There was a powerful element of déjà vu about the news from Myanmar over the weekend. To anyone who has paid attention to the country over the past two decades, the fact that Aung San Suu Kyi had fallen foul of the military government and been sentenced to four years in jail (since reportedly reduced to two) was wearily familiar. Isn’t that what always used to happen over there?
Yet despite the superficial similarities, the situation in the former British colony this year is dramatically different from what it was in the past; different, and substantially worse.
Where, for example, is Suu Kyi? Is she already in jail? Nobody knows – just as nobody has a clue where she has been detained in the nine months since her second administration was overthrown in the 1 February coup, when it was on the verge of taking office.
Suu Kyi spent the best part of 20 years under house arrest between 1990 and her eventual release in 2010, and practically the whole time she was at her family home on the edge of a lake in Yangon, Myanmar’s commercial capital. The unprecedented secrecy shrouding the conditions of her detention this time around – the fact that even now, with the publication of her sentence, we have no clue whether she is actually in prison or not, let alone where – is one measure of how very different conditions are this time around.
The Nobel Peace Prize winner’s shocking failure to offer any criticism of the Burmese army’s genocidal attack on the Rohingya in 2017 appalled her supporters in the west, and led to a drastic re-evaluation of the achievement and legacy of the woman seen for many years as a female Gandhi or Mandela.
But in Myanmar, such a re-evaluation never happened: last year her fellow-citizens voted her an even more overwhelming mandate than they had in 2015, despite a record in government that impressed no one. Suu Kyi, dauntless daughter of the independent nation’s founding father, General Aung San, a brilliant political campaigner and stump speaker, can still do no wrong for her people. And the junta’s decision to jail her yesterday on the farcical charge of “sedition”, and the piffling one of breaching Covid restrictions, is a clear indication of how fragile and insecure it appears to feel, despite having an overwhelming advantage in force of arms. For the regime, Suu Kyi, at 76 years old, remains as serious a menace as ever.
Fresh indications of that fragility come every day. Despite killing more than 1,300 protesters since February, the junta is further than ever from securing the peaceable consent of the population it tyrannises. As the news of Suu Kyi’s incarceration emerged, other reports underscored the mountain the junta still has to climb to get even the sort of sullen compliance that prevailed during Suu Kyi’s earlier years in detention.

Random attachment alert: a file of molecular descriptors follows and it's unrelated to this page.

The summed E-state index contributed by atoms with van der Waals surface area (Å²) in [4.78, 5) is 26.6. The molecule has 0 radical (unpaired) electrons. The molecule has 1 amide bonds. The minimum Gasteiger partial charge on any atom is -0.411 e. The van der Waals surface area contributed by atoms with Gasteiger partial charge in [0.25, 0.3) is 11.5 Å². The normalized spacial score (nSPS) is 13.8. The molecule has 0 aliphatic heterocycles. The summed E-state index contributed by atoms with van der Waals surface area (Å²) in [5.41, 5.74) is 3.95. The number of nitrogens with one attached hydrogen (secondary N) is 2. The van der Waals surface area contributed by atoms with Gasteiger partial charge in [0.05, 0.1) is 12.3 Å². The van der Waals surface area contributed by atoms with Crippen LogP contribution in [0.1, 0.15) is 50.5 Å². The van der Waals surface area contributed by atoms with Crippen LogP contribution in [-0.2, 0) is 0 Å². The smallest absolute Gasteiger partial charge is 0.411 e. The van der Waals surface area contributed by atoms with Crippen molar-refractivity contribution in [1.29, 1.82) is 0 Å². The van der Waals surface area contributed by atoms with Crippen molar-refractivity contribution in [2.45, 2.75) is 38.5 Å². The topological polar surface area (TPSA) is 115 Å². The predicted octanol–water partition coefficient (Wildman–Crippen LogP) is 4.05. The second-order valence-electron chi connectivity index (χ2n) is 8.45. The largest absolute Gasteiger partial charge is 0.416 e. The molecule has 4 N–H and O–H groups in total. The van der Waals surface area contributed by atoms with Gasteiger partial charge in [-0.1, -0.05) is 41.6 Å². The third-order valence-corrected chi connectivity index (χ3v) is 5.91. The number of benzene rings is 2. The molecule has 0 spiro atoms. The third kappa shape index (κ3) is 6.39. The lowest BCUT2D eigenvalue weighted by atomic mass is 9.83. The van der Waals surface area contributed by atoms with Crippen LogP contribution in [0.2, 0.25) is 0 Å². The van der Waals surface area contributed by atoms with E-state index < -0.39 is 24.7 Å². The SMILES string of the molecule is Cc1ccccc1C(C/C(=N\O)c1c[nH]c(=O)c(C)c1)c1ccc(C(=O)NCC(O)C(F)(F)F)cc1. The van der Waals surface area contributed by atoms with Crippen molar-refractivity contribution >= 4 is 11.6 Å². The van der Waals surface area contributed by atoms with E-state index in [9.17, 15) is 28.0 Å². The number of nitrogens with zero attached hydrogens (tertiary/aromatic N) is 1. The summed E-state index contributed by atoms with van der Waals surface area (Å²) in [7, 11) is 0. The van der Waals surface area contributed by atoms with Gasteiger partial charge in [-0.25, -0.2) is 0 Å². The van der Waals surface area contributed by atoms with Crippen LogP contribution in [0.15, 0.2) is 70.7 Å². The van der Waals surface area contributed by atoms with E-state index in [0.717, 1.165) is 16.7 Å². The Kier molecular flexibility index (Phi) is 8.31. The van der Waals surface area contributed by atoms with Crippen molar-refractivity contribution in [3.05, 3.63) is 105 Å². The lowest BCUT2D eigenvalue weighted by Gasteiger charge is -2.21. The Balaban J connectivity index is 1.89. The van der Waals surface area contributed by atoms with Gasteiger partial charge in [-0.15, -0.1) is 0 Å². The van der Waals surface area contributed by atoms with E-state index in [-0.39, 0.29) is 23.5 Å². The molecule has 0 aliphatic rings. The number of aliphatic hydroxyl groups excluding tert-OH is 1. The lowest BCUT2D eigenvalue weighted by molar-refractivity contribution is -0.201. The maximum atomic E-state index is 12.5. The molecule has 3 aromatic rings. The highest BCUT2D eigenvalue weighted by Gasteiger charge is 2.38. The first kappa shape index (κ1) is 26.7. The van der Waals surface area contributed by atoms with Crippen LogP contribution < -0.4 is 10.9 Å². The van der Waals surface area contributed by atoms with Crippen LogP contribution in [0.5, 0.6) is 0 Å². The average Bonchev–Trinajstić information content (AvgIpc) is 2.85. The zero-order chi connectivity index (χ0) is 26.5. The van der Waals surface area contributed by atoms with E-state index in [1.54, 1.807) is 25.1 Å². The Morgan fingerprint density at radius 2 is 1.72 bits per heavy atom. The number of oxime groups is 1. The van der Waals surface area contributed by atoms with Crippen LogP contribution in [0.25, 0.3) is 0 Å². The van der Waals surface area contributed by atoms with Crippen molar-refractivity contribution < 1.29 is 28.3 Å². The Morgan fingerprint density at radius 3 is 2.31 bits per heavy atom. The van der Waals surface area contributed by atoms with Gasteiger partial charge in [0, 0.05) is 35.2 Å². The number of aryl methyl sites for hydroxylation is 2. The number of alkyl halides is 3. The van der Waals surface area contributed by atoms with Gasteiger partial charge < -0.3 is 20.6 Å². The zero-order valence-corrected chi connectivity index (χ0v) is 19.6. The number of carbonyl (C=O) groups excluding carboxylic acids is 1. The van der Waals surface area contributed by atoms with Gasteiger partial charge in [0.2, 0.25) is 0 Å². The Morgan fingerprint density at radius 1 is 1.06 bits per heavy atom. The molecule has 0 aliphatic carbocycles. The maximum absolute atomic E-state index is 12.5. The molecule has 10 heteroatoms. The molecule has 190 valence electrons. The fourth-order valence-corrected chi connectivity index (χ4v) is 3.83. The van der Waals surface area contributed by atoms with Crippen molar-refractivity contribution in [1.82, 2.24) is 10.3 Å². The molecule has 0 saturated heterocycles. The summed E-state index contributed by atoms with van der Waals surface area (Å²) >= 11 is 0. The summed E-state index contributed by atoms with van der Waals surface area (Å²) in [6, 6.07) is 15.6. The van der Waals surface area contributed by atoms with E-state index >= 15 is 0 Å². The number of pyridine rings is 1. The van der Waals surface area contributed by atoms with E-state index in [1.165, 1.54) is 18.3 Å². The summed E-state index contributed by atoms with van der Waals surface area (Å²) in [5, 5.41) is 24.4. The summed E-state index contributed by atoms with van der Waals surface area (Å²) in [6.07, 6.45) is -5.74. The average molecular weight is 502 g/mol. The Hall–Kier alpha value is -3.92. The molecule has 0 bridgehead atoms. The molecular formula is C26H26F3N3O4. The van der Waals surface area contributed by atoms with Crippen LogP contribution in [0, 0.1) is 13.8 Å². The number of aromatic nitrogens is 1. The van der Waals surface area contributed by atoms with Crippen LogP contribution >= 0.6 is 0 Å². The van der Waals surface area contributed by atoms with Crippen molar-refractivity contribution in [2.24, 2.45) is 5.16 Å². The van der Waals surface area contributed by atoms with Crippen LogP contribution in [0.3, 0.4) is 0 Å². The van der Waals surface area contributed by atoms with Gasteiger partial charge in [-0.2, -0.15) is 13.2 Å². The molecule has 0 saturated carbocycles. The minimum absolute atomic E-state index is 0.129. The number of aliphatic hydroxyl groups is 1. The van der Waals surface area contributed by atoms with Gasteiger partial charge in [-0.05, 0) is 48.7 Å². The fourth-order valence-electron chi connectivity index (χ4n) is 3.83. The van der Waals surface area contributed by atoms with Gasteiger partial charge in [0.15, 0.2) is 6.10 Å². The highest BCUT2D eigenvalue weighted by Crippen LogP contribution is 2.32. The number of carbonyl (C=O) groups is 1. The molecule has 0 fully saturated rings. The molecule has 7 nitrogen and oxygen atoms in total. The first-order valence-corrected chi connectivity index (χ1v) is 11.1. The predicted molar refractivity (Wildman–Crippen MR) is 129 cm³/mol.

On Sunday, a flash mob of protesters in Yangon, carrying pro-Suu Kyi banners, was rammed by an army truck that accelerated into them. Soldiers from the truck then attacked the wounded with rifle butts and opened fire on civilians. Five protesters were reported to have died in the incident.
Myanmar military truck appears to ram into peaceful protesters
Reports of the killings sparked new protests around the country. The large-scale protests that met February’s coup d’etat have been beaten down, but they have been replaced by an endless and unpredictable brush fire of resistance that knows no boundaries.
Prior to this year’s demonstrations, the last big political protests in Myanmar were in 2007, when hundreds of thousands of Buddhist monks poured through the streets of many cities and towns in what became known as the “Saffron Revolution”. The monks were joined by huge civilian crowds which were rigorously peaceful, even when the army’s patience snapped and they went in with machine guns to scatter the crowds. Suu Kyi’s insistence, dating back to 1989, that the democracy movement refuse to answer violence with violence, prevailed throughout those years.
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No longer. While Suu Kyi remains the focus and figurehead for protesters, the realisation has dawned among the junta’s opponents that her policy, which relied on luring the military to the negotiating table and striking deals with them, had failed in a fundamental way, and likewise the Gandhian approach which underlined it. Instead, countless People’s Defence Forces have sprung up around the country, using guerrilla tactics to keep the military on the back foot.
No target directly or indirectly linked to the military can relax. Grenades are tossed into military-owned companies, dozens of phone masts have been toppled, government ministries and other state facilities come under bomb attacks; meanwhile tea shops refuse to serve soldiers and large numbers refuse to pay electricity bills. Sunday’s killings provoked a return to the pan- and pot-banging protests seen earlier in the year.
Of course, objectively, the junta has little to fear. These grassroots opponents have no hope of bringing the military down. With solid support from both China and Russia, the junta can expect to hang on to power indefinitely, shrugging off the anaemic sanctions so far imposed by the EU and the US. But the incarceration of Suu Kyi shows how far they are from sleeping easy.
Peter Popham is the author of ‘The Lady and the Peacock: The Life of Aung San Suu Kyi of Burma’, ‘The Lady and the Generals: Aung San Suu Kyi and Burma’s Struggle for Freedom’, and ‘Tokyo: the City at the End of the World’